The Backbone

The Backbone

Security fundamentals form a line of protection

For many years, the sage advice for cybersecurity leaders has been to take a layered approach to security, and those words have served the industry well. Unfortunately, cracks in those layers continue to leave organizations vulnerable to security attacks.

In SecureWorks’ 2017 Cybersecurity Threat Insights Report, we found those cracks are often the result of failing to implement basic— the effective combination of people, processes and technologies to protect systems and data. Strong security hygiene requires knowing your assets, your data, and the controls protecting them. Yet in the report, our examination of 163 incident response engagements during the first half of 2016 uncovered failures ranging from poor patch management to a failure to protect the extended enterprise to ineffective preparation for incident response.

To understand what organizations need to do to prioritize the right areas for security spending and what can be done to more effectively prevent, remediate and respond to threats, cybersecurity leaders need to start with the fundamentals.

While much of the media focus is often on sophisticated, targeted attacks, the vast majority of the incidents for which Secure- Works was engaged in the first half of 2016 (88 percent) were opportunistic attacks that did not target a specific organization. Among the incidents in the report in which the initial access vector was known, phishing was used 38 percent of the time, making it the most common attack methodology used by attackers. Scan and exploit was the second most common at 22 percent, while strategic web compromises and credential abuse comprised 21 percent and 15 percent, respectively.

Removable media was involved in four percent of the incidents.

In terms of defense, the implication here is clear: organizations need to put an emphasis on addressing the challenge posed by phishing. Part of that requires educating and training employees to spot phishing emails when they hit their inboxes. Often, there are telltale signs—misspellings, requests for the recipient to do something out of the norm, etc.—but sometimes there are not. In targeted attacks, spear-phishing emails can be even more sneaky than most. It is common for advanced threat groups to perform extensive reconnaissance on their targets before launching an attack, allowing them to create convincing emails that take into account details such as the recipient’s job duties and what IT assets and data they have access to. With that kind of information at an attacker’s disposal, it is likely that someone in the organization will fall victim, making anti-phishing technologies like email filtering critical.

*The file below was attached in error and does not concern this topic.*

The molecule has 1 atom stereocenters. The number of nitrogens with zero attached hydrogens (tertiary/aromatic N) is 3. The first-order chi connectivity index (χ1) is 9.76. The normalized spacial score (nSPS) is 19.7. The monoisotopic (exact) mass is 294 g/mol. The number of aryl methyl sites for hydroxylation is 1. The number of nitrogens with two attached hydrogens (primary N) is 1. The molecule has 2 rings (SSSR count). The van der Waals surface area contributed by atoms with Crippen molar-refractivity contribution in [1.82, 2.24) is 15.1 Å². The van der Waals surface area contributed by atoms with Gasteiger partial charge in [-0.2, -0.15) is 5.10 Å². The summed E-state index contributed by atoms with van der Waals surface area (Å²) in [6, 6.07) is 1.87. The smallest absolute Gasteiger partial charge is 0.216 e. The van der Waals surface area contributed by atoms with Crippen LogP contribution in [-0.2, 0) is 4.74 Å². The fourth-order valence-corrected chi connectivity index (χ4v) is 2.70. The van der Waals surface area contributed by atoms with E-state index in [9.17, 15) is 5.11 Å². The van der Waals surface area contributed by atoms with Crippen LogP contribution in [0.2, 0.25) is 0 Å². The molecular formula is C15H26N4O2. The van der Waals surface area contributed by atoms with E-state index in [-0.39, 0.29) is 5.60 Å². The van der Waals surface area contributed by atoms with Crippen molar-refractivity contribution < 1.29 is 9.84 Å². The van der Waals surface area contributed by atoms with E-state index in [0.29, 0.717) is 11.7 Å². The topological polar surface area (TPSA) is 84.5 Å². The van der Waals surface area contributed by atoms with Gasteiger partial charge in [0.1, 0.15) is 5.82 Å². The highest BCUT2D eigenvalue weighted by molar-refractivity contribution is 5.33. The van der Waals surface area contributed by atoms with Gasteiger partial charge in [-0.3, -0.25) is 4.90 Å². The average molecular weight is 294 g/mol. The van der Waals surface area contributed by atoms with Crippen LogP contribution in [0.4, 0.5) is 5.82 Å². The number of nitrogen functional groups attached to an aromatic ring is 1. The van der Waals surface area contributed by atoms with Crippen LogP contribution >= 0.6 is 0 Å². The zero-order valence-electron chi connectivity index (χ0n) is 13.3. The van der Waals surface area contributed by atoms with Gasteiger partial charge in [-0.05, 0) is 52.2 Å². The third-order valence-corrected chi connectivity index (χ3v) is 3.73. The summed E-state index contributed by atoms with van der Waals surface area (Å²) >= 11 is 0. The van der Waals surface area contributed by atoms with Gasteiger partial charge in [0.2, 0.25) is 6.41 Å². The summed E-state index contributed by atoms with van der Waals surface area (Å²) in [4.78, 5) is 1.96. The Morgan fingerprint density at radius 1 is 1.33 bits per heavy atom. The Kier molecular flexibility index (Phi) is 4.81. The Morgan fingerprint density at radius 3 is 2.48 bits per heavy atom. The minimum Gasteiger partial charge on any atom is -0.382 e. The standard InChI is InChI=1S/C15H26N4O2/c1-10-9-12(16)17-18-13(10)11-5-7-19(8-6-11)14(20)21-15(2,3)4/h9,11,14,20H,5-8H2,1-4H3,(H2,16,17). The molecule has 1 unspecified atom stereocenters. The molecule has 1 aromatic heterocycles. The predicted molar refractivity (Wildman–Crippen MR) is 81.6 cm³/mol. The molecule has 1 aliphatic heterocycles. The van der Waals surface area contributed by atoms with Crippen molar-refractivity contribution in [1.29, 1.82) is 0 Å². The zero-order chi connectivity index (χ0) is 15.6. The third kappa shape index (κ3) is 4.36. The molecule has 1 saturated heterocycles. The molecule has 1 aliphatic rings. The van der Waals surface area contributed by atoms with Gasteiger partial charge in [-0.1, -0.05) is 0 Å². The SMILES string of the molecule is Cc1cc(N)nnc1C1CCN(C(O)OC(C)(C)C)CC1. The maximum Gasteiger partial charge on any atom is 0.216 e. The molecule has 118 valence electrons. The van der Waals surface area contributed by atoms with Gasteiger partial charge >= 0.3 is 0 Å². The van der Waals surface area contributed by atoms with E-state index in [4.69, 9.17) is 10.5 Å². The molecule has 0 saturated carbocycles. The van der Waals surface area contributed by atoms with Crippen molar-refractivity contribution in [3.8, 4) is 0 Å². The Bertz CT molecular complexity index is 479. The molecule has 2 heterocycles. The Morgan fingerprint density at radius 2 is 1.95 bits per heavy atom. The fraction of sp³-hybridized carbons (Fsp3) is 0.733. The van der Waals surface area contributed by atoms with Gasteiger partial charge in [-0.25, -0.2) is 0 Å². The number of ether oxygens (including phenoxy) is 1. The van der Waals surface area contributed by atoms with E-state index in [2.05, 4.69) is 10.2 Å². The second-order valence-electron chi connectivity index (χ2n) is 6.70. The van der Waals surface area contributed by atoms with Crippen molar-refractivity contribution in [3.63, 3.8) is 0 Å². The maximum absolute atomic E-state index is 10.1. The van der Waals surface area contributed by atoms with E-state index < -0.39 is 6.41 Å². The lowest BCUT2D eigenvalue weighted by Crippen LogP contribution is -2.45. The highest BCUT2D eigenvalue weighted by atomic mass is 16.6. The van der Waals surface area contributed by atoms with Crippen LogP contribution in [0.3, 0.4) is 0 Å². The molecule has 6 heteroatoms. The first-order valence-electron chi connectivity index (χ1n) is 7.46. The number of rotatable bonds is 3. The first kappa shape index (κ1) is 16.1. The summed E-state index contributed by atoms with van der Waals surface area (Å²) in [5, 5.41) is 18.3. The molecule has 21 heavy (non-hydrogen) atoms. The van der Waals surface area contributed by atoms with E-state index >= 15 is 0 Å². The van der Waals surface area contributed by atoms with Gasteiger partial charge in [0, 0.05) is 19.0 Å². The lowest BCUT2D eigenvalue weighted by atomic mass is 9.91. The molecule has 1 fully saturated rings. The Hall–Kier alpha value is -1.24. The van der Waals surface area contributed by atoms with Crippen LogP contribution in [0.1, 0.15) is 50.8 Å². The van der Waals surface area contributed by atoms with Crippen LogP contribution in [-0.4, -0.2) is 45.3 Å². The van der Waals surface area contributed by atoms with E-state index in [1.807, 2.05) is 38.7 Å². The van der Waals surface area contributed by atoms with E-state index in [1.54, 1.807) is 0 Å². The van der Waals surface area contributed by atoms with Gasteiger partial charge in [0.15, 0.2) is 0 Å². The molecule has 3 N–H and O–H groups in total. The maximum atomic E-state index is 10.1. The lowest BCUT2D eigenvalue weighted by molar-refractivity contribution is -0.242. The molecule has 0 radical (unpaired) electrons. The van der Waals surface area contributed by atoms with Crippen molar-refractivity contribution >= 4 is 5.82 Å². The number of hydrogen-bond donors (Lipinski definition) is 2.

Phishing can often lead to credential theft. Once a phisher has a victim’s username, password or authentication information, they can abuse it to gain access to an account, service or network and take other actions—including data theft. In one incident noted in the report, a threat actor compromised a third-party organization providing help desk services to its true target. After compromising the third-party environment, the threat actor accessed their actual target. Once inside, the adversary gained access to administrator accounts, used them to access Citrix servers, and stole credentials from those servers for other systems. Protecting user credentials and enforcing best practices in regards to passwords/passphrases is a critical part of security. Another critical part is controlling user access and privileges. To prevent potential abuse by attackers or insider threats, user privileges should be limited to the lowest level necessary— a strategy that could cause culture clashes between the organization and users accustomed to not being limited, but also one that could impair an attack from spreading if a machine is compromised.

Strategic web compromises involve attackers infecting legitimate websites their targets are likely to visit in hopes of infecting their computers when they do. These types of drive-by download attacks are particularly sneaky because they take advantage of the trust the visitor has in the site. Although they sometimes use zerodays, the vulnerabilities are likely known issues the attacker is hoping the target has not yet patched. As a result, protecting against these types of attacks starts with an effective patch management strategy that identifies the vulnerabilities affecting your IT environment and rolls out the appropriate updates as promptly as possible.